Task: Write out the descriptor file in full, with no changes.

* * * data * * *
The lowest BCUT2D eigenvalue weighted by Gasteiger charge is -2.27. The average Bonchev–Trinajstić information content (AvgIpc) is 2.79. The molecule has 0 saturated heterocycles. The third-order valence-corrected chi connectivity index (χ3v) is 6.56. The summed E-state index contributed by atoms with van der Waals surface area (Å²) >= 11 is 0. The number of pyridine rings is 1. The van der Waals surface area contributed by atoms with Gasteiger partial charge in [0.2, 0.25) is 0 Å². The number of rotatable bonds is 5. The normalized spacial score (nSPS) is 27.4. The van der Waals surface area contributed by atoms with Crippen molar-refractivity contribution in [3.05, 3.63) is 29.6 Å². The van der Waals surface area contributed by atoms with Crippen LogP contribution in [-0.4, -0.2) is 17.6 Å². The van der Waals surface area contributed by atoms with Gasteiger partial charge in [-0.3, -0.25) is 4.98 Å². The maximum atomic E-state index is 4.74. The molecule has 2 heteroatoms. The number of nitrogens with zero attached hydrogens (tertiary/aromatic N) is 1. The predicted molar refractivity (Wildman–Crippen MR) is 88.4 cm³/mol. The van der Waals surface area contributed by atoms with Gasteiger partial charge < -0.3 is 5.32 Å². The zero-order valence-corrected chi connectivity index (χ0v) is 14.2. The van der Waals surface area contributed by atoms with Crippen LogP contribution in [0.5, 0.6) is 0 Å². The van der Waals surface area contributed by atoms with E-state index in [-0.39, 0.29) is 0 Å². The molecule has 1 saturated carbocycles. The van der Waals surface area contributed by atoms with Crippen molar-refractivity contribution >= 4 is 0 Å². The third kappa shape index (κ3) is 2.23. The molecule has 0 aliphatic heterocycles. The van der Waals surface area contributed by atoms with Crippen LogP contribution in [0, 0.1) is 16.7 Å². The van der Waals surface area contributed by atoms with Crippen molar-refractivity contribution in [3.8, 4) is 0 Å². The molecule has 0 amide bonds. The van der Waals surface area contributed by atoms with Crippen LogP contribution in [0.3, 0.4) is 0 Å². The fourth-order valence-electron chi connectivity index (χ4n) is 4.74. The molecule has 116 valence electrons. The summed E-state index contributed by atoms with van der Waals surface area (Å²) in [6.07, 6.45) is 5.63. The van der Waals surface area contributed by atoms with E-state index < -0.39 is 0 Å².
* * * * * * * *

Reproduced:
The lowest BCUT2D eigenvalue weighted by Gasteiger charge is -2.27. The average Bonchev–Trinajstić information content (AvgIpc) is 2.79. The molecule has 0 saturated heterocycles. The third-order valence-corrected chi connectivity index (χ3v) is 6.56. The summed E-state index contributed by atoms with van der Waals surface area (Å²) >= 11 is 0. The number of pyridine rings is 1. The van der Waals surface area contributed by atoms with Gasteiger partial charge in [0.2, 0.25) is 0 Å². The number of rotatable bonds is 5. The normalized spacial score (nSPS) is 27.4. The van der Waals surface area contributed by atoms with Crippen molar-refractivity contribution in [3.05, 3.63) is 29.6 Å². The van der Waals surface area contributed by atoms with Crippen LogP contribution in [-0.4, -0.2) is 17.6 Å². The van der Waals surface area contributed by atoms with Gasteiger partial charge in [-0.3, -0.25) is 4.98 Å². The maximum atomic E-state index is 4.74. The molecule has 2 heteroatoms. The number of nitrogens with zero attached hydrogens (tertiary/aromatic N) is 1. The predicted molar refractivity (Wildman–Crippen MR) is 88.4 cm³/mol. The van der Waals surface area contributed by atoms with Gasteiger partial charge < -0.3 is 5.32 Å². The zero-order valence-corrected chi connectivity index (χ0v) is 14.2. The van der Waals surface area contributed by atoms with Crippen LogP contribution in [0.5, 0.6) is 0 Å². The van der Waals surface area contributed by atoms with E-state index in [-0.39, 0.29) is 0 Å². The molecule has 1 saturated carbocycles. The van der Waals surface area contributed by atoms with Crippen molar-refractivity contribution >= 4 is 0 Å². The third kappa shape index (κ3) is 2.23. The molecule has 0 aliphatic heterocycles. The van der Waals surface area contributed by atoms with Crippen LogP contribution in [0, 0.1) is 16.7 Å². The van der Waals surface area contributed by atoms with Crippen molar-refractivity contribution in [3.8, 4) is 0 Å². The molecule has 0 amide bonds. The van der Waals surface area contributed by atoms with Crippen LogP contribution in [0.3, 0.4) is 0 Å². The fourth-order valence-electron chi connectivity index (χ4n) is 4.74. The molecule has 116 valence electrons. The summed E-state index contributed by atoms with van der Waals surface area (Å²) in [6.07, 6.45) is 5.63. The van der Waals surface area contributed by atoms with E-state index < -0.39 is 0 Å².